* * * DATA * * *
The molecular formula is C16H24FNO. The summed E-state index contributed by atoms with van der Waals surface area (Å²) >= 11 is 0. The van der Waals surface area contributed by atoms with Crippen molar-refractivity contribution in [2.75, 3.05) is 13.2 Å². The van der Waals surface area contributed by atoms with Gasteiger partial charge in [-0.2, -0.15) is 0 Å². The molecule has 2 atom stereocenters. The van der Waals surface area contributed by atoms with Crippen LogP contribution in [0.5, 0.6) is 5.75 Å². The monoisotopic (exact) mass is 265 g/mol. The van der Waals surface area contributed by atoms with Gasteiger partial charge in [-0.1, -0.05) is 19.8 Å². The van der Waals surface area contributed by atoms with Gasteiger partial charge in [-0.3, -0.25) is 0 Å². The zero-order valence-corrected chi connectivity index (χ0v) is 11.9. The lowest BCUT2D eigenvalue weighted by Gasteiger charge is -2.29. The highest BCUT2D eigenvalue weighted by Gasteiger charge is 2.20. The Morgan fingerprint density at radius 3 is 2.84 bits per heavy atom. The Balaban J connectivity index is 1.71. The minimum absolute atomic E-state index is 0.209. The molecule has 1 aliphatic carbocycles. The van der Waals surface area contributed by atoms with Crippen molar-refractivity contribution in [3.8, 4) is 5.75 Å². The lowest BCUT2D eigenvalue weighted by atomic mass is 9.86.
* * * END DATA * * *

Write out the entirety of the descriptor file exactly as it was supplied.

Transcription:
The molecular formula is C16H24FNO. The summed E-state index contributed by atoms with van der Waals surface area (Å²) >= 11 is 0. The van der Waals surface area contributed by atoms with Crippen molar-refractivity contribution in [2.75, 3.05) is 13.2 Å². The van der Waals surface area contributed by atoms with Gasteiger partial charge in [-0.2, -0.15) is 0 Å². The molecule has 2 atom stereocenters. The van der Waals surface area contributed by atoms with Crippen LogP contribution in [0.5, 0.6) is 5.75 Å². The monoisotopic (exact) mass is 265 g/mol. The van der Waals surface area contributed by atoms with Gasteiger partial charge in [-0.1, -0.05) is 19.8 Å². The van der Waals surface area contributed by atoms with Gasteiger partial charge in [-0.3, -0.25) is 0 Å². The zero-order valence-corrected chi connectivity index (χ0v) is 11.9. The lowest BCUT2D eigenvalue weighted by Gasteiger charge is -2.29. The highest BCUT2D eigenvalue weighted by Gasteiger charge is 2.20. The Morgan fingerprint density at radius 3 is 2.84 bits per heavy atom. The Balaban J connectivity index is 1.71. The minimum absolute atomic E-state index is 0.209. The molecule has 1 aliphatic carbocycles. The van der Waals surface area contributed by atoms with Crippen molar-refractivity contribution in [3.8, 4) is 5.75 Å². The lowest BCUT2D eigenvalue weighted by atomic mass is 9.86.